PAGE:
Ads Here

Friday, August 2, 2019

Hydropower Plants Work

In this theory, we'll take a look at how falling water creates energy and learn about the hydrologic cycle that creates the water flow essential for hydropower. You will also get a glimpse at one unique application of hydropower that may affect your daily life. When watching a river roll by, it's hard to imagine the force it's carrying.

If you have ever been white-water rafting, then you've felt a small part of the river's power. White-water rapids are created as a river, carrying a large amount of water downhill, bottlenecks through a narrow passageway. As the river is forced through this opening, its flow quickens. Floods are another example of how much force a tremendous volume of water can have. Here are the basic components of a conventional hydropower plant: DAM - Most hydropower plants rely on a dam that holds back water, creating a large reservoir. Often, this reservoir is used as a recreational lake, such as Lake Roosevelt at the Grand Coulee Dam in Washington State. Intake - Gates on the dam open and gravity pulls the water through the penstock, a pipeline that leads to the turbine. Water builds up pressure as it flows through this pipe. Turbine - The water strikes and turns the large blades of a turbine, which is attached to a generator above it by way of a shaft. The most common type of turbine for hydropower plants is the Francis Turbine, which looks like a big disc with curved blades. A turbine can weigh as much as 172 tons and turn at a rate of 90 revolutions per minute (rpm), according to the Foundation for Water & Energy Education (FWEE). Generators - As the turbine blades turn, so do a series of magnets inside the generator. Giant magnets rotate past copper coils, producing alternating current (AC) by moving electrons. (You'll learn more about how the generator works later.) Transformer - The transformer inside the powerhouse takes the AC and converts it to higher-voltage current. Power lines - Out of every power plant come four wires: the three phases of power being produced simultaneously plus a neutral or ground common to all three. (Read How Power Distribution Grids Work to learn more about power line transmission.) Outflow - Used water is carried through pipelines, called tailraces, and re-enters the river downstream.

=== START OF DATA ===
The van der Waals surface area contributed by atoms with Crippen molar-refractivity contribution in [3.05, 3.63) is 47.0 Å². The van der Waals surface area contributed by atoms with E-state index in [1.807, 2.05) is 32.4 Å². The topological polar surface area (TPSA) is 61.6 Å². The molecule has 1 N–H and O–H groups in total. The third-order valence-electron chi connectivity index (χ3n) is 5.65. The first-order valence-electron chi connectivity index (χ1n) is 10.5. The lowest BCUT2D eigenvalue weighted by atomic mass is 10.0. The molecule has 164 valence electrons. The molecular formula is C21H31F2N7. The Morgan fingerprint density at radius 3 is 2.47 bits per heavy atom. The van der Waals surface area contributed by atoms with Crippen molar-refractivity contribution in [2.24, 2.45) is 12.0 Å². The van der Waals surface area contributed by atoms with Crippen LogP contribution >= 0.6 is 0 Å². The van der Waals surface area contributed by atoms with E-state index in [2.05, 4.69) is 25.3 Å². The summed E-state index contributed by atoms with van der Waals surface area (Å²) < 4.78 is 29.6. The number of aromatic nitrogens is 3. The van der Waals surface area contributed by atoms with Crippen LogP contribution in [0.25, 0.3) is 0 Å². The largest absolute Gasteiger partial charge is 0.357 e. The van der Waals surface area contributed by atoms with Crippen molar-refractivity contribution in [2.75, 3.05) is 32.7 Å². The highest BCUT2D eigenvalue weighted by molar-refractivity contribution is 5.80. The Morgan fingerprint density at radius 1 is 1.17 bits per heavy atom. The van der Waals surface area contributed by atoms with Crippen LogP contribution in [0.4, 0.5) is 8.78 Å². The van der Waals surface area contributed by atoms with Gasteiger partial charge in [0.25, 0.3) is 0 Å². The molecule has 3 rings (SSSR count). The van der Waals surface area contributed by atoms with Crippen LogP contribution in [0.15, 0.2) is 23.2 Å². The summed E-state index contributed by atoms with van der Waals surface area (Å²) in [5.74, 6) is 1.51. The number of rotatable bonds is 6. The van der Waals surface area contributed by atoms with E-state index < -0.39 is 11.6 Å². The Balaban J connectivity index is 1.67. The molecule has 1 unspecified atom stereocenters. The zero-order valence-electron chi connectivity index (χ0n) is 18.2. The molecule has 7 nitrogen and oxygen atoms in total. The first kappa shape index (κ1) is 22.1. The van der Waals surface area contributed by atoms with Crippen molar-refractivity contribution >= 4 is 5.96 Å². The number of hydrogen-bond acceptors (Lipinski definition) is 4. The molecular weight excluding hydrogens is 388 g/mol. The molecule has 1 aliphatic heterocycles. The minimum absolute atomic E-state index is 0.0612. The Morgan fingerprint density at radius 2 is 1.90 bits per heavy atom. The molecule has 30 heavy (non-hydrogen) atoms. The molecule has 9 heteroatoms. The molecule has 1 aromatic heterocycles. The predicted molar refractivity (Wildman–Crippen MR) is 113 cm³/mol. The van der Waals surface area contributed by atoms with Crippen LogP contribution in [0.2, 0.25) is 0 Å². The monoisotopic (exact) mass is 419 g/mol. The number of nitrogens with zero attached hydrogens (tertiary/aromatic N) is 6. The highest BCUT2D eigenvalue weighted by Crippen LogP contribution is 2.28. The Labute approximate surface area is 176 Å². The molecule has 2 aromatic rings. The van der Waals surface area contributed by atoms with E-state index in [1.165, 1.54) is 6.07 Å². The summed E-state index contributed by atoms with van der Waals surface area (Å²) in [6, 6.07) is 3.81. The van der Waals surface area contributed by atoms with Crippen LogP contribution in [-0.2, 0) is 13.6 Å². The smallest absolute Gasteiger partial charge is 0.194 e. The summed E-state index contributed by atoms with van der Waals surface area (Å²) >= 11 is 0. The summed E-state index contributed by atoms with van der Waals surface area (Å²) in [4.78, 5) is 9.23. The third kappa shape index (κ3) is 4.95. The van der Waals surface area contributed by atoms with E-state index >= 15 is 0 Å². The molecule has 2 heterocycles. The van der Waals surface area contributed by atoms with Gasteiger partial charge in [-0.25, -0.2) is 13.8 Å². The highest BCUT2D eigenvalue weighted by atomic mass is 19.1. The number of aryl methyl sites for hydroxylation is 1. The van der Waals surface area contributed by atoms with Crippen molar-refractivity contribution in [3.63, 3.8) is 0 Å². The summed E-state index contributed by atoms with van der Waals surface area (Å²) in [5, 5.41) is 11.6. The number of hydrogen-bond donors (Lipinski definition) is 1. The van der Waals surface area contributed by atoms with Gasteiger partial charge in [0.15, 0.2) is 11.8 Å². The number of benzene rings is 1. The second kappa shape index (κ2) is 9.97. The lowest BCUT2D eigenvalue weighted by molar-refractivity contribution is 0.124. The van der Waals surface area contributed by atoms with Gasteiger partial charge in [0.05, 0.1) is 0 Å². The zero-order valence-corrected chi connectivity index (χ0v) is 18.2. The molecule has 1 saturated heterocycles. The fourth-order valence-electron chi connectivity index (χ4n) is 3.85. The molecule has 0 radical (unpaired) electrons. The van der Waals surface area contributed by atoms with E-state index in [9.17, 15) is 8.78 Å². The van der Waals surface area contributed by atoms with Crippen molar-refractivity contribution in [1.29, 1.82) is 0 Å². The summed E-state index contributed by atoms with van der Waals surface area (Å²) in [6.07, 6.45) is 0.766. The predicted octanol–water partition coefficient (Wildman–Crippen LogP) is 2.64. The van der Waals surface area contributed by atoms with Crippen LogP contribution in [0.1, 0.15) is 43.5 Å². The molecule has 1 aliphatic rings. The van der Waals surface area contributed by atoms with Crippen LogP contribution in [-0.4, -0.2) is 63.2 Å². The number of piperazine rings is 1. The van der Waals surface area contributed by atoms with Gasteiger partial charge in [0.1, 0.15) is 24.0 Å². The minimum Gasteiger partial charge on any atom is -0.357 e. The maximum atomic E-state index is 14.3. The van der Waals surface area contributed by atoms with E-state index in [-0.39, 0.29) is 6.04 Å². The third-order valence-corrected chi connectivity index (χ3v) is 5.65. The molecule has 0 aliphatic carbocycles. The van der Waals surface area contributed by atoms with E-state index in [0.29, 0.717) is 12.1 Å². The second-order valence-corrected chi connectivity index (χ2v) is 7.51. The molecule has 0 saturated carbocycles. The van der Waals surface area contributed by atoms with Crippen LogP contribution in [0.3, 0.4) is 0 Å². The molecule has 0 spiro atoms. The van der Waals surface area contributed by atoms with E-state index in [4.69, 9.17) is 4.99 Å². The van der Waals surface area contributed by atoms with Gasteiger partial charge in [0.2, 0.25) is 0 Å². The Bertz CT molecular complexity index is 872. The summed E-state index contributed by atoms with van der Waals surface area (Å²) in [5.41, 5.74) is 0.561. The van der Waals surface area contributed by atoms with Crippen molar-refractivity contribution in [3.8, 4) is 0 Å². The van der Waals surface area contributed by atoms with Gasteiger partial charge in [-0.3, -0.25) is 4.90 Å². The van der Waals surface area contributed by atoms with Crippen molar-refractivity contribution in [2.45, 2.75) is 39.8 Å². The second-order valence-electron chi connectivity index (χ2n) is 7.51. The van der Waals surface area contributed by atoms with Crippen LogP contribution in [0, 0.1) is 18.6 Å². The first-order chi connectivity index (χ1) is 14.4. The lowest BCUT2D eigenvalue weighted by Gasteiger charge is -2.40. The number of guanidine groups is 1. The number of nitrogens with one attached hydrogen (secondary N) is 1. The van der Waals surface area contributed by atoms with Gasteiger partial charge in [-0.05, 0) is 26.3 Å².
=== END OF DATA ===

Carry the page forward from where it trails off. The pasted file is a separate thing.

No comments:

Post a Comment